The Emergence of Push Locker

Push locker is built upon the premise made infamous by browser lockers, wherein the browser is bombarded with a series of alerts informing the user that the browser is locked. The constant barrage of alerts, pop-ups or notifications makes browsing other web pages impossible. This adds to the myth that the browser is indeed blocked, when the truth is far different. In these attacks, the victim is often redirected to a screen that states the browser has been locked and the victim needs to call for tech support. That is where the tech support scam begins.

Push lockers work in an incredibly similar way: A user will visit a site, where the notification to allow push notifications will pop up asking for permission. Through some manipulation of the browser notification API, when the user clicks “not now” or “never,” the user is then redirected to another website, often a sub-domain of the original the user landed on, and the process continues. This locks the users into a cycle of redirects and notifications.

These are incredibly irritating and can easily be weaponized to do far more sinister operations. In one example discovered by researchers, the attack kept the victim locked into a cycle of an ongoing consent page cycle—the typical modus operandi of the push locker but for one difference: While the victim is locked on the consent page, another piece of malware is working behind the scenes. That malware is a cryptominer, utilizing the victim’s CPU to mine cryptocurrency. Those who eventually consented were redirected to another webpage with an offer that was difficult to refuse. Again, on the offer page the cryptominer was installed in the background. This meant that the unlucky victim could not evade the cryptominer in any safe way.

The speed at which researchers have been encountering push lockers has increased dramatically since the start of 2019. The technique could be used to hide the download of far more malicious and financially devastating pieces of malware. There is good news, however, and users are not completely defenseless.

Blocking Notifications

Browsers enable users to disable or block these notifications. Notifications look different on each browser, which means users need to do a bit of research to figure out how to block them. Further, users can block notifications altogether, or the user can add specific domains to a blocked list.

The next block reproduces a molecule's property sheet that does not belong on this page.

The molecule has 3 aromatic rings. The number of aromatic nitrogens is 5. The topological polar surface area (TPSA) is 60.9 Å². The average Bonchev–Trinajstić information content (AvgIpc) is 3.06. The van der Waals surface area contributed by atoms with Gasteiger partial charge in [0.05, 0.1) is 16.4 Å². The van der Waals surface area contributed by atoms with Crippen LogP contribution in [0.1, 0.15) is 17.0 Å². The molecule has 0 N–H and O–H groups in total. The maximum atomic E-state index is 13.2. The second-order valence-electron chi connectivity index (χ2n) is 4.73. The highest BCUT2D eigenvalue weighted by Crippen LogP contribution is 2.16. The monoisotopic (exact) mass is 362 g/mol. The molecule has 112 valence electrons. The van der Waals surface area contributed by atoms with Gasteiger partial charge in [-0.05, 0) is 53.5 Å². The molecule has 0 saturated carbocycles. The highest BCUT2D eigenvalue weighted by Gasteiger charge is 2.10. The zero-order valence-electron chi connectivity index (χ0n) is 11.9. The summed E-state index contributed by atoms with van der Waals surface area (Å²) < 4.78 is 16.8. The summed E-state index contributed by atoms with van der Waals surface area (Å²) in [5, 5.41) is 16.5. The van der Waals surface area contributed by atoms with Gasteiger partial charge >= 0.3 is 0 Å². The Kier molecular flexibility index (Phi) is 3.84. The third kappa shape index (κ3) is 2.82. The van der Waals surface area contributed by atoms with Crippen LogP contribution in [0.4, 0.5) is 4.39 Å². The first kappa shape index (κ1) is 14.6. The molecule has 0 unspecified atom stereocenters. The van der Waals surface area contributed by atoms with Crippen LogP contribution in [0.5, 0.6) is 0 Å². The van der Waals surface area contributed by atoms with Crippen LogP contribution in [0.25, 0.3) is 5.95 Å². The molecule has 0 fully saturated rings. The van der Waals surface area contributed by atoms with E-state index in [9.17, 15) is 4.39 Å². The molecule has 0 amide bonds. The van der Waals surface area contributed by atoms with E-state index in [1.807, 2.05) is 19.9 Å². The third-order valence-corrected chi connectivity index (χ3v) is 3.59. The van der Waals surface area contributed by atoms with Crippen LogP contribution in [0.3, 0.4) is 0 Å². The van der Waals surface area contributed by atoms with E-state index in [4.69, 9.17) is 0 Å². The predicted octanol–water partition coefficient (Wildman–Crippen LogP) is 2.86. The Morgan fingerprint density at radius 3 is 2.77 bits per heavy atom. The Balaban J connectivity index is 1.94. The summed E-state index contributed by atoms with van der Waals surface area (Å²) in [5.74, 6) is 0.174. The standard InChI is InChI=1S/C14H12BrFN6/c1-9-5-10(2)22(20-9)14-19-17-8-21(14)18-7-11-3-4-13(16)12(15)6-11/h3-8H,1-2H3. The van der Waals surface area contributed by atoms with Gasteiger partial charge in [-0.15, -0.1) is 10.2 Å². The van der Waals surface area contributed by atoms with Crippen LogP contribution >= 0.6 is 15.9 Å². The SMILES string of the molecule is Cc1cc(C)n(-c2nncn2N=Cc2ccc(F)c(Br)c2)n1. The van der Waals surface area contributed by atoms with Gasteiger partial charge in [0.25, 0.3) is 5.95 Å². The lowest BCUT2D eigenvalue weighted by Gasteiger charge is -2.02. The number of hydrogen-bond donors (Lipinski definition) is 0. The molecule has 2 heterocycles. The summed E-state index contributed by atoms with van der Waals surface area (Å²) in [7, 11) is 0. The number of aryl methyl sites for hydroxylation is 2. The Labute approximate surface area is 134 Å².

Example of deceptive push notification ad on Windows computer:

deceptive pop-up ad (Windows)

Example of deceptive push notifications ads on a Mac computer:

deceptive pop-up ad (MacOS)

There are several excellent guides online explaining how to do this on different browsers. Knowing how to block notifications is one way to defend yourself from such an attack. Also important is how you conduct yourself online. Like with pop-up ads, the attack more than often relies on getting the user’s attention. Offers too good to be true, fake news articles designed to elicit a response and the like are effective social engineering tactics known to get people to click on risky links or allow notifications that, in the long term, will prove to be unwanted.

Any new technology that allows marketers to sell products more effectively and target their audience with greater certainty inevitably will be subverted. New attacks will be devised to exploit the technology. While the technology may change, one thing that remains the same is the ways in which attackers get users to click. “If it’s too good to be true, it probably isn’t,” and other clichés may sound trite and overused, but they’re necessary in helping people think twice before clicking on something they shouldn’t.

Combating cyber scams involves understanding the technology used by attackers as well as how attackers often appeal to our base desires to get us to click on a link or allow browser notifications. Whereas in the past con men would carry out scams in person, today the internet allows scams to be carried out anywhere and with anonymity. The tactics used to hook users has not changed, however, and there needs to be a better approach to teaching users the signs of a scam. Often security firms are focused on developing technology to prevent attacks and scams, but little is done to correct the failings we as humans exhibit at one time or another.

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Tomas Meskauskas

Tomas Meskauskas

Tomas Meskauskas - Internet security expert, editor of pcrisk.com website, co-founder of Mac anti-malware application Combo Cleaner.